It seems relevant for designers who are dealing with complex societal issues to be able to assess whether they appreciate the complexity of the design task sufficiently before the stages of the design and production process are reached, as these require informed decisions before committing substantial resources. We put forward that the ‘richness’ of intermediate results in a design process can be used as at least part of this assessment. The purpose of this paper is to explore the use of richness as a multi-level defined construct, to create a shared language for such an assessment. We created a three-part definition and tested its workability and value for designers. The results demonstrate the workability of considering richness as a multi-level defined construct. Its value for designers, then, is that assessing the richness of intermediate results can help to get a sense whether they are capturing the complexity of the design task. If not, this could be an explicit sign that more work is needed before moving towards the more resource-intensive stages. This first exploration can be built upon in various ways.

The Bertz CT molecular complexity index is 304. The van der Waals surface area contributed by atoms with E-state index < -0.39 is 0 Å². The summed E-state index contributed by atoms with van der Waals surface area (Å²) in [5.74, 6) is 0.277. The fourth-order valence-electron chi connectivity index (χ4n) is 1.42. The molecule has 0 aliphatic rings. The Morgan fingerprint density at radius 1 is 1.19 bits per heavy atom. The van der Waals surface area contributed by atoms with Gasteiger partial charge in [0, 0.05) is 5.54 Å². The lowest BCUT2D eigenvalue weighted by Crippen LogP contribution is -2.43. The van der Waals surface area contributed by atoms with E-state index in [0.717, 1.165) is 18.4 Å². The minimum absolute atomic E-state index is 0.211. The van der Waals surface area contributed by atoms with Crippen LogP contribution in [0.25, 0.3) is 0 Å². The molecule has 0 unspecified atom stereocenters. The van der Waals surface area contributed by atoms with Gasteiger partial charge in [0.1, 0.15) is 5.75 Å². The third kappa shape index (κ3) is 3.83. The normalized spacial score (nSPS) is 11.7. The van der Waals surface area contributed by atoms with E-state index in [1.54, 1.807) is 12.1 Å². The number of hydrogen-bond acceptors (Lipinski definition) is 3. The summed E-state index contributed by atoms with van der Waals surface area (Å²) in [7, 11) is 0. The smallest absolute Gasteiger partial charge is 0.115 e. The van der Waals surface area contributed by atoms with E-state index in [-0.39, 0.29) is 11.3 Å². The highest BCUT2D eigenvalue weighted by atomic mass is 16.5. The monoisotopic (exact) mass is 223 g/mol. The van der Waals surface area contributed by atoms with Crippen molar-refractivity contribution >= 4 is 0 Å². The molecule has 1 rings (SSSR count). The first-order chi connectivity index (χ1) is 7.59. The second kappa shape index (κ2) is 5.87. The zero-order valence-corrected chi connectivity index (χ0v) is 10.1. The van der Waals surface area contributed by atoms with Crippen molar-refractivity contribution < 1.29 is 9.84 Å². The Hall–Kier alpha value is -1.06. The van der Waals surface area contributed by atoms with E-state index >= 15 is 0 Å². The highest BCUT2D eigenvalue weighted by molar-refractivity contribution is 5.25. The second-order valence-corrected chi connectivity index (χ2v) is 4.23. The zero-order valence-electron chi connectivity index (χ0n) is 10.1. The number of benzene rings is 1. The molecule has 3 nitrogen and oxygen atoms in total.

- multi-level defined construc
- shared language